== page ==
Many older adults eventually reach a point in life where they decide it’s the right time to move to a senior community, such as independent living or assisted living. Often, they are lucky enough to be still married to the love of their life and wouldn’t dream of living apart. Every individual’s journey through life is different, and not everyone experiences the same care needs at the same time. However, a couple can still move to a senior community and make the most of their golden years together.
Studies show that married couples live longer and enjoy greater physical capabilities in advanced age. With the aging of Baby Boomers and a greater rate of remarriage in later life, senior communities have embraced the idea of keeping couples together.
Moving to Independent Living Together
Moving to independent living is much like moving to any rental community, in that your apartment is your own to live in how you like. A senior couple in independent living gets the benefits of many amenities, like cleaning and laundry services, along with a built-in active social life. Each member of a couple can engage in their own hobbies and activities, or they can choose to do things together. They might prepare meals together in their apartment or join friends in an on-campus restaurant for “date night.” They can shape life into their own adventure, with the peace of mind that there are other levels of care available if needs change.
When Each Spouse Needs a Different Level of Care
After living in a house together for many years, sometimes one spouse becomes the caretaker for the other. One may be experiencing cognitive decline while the other is not. One may have different physical challenges or need additional help with routine daily tasks. As much as two people want to be there for each other, someone who is experiencing the challenges of aging themselves needs support to care for their partner. Other family members, like the couple’s adult children, are often the ones to notice when care needs are becoming overwhelming.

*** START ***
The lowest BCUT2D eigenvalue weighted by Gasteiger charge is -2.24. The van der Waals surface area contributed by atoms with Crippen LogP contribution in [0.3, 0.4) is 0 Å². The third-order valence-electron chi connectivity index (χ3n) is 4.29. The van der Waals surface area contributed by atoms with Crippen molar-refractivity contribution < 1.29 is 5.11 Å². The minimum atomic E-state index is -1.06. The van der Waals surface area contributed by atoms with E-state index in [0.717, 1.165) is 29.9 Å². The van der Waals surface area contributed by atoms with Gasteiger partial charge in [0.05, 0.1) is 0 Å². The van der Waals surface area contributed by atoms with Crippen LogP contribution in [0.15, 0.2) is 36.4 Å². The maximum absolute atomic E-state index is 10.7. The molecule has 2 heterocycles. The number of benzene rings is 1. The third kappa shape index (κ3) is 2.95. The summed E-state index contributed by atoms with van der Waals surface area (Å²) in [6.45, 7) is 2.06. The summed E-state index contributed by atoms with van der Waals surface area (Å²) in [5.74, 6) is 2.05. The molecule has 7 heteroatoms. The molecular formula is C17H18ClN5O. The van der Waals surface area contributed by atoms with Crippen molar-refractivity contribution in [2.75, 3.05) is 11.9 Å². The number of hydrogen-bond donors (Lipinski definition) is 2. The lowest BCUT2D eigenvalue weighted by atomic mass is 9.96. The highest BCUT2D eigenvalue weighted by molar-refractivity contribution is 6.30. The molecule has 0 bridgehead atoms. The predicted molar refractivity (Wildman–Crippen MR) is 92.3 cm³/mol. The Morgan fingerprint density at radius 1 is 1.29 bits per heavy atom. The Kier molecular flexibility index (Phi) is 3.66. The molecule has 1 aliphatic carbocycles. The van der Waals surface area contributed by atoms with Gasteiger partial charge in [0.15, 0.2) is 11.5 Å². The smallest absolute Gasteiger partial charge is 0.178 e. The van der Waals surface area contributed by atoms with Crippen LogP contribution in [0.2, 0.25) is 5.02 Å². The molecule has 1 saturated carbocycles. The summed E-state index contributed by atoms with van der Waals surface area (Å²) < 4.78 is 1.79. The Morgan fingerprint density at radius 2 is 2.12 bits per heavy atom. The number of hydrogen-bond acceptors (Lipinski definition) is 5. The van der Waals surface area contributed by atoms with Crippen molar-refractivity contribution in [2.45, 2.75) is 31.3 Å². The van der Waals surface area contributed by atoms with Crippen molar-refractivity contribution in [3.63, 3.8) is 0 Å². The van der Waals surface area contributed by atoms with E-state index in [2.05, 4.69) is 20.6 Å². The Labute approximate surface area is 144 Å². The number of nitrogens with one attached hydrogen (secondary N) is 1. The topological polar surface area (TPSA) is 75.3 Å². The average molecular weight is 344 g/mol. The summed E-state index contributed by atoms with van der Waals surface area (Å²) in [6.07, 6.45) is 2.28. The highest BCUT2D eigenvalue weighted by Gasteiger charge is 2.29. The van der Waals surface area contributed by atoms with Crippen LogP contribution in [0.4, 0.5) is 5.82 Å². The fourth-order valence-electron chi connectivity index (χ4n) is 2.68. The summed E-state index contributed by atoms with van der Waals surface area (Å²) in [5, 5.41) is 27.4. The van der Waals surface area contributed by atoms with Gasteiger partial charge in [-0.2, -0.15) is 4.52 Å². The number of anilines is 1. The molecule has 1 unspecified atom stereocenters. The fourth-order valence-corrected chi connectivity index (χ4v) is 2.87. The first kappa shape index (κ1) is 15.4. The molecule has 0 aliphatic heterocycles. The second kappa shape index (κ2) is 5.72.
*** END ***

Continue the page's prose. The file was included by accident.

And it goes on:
If both members of the couple require more healthcare and daily support than independent living can provide, they may choose to move together into an assisted living apartment. However, care needs rarely line up neatly. Instead, one person might live in independent living while the other lives in assisted living. In situations where needs differ, finding multiple levels of care on a single campus can provide flexible options.
It is important to understand the differences between independent and assisted living to find the right level of care for each spouse or partner. Assisted living includes more on-site health services, more help with daily tasks like dressing and grooming, and additional safety and security precautions. One partner may still act as an advocate for the one with more intense care needs or take part in their care, if they wish.
When one partner is diagnosed with dementia or Alzheimer’s disease, they will need a more specialized form of assisted living for of memory care designed to provide appropriate activities and safeguards against behavior like wandering or accidental self-harm. A spouse living on the same campus in an independent or assisted living apartment can easily visit and join them for meals or activities.
Why a Continuum of Care is Important for Senior Couples
A senior community that meets a full range of needs is important for any senior. It minimizes disruption when a person needs to move from one level to another. It is even more important for a couple, especially when each person’s care needs progress at different rates, but the goal is to stay close together, if not actually living together. Families should discuss plans for senior living arrangements long in advance, and each senior should make their desires known. Together, each family can decide what is right for the ones they love.
Aviva Senior Living provides the full continuum of care, including independent living, assisted living, memory care and skilled nursing, to individuals and couples. Contact us today to arrange a tour of our Sarasota community.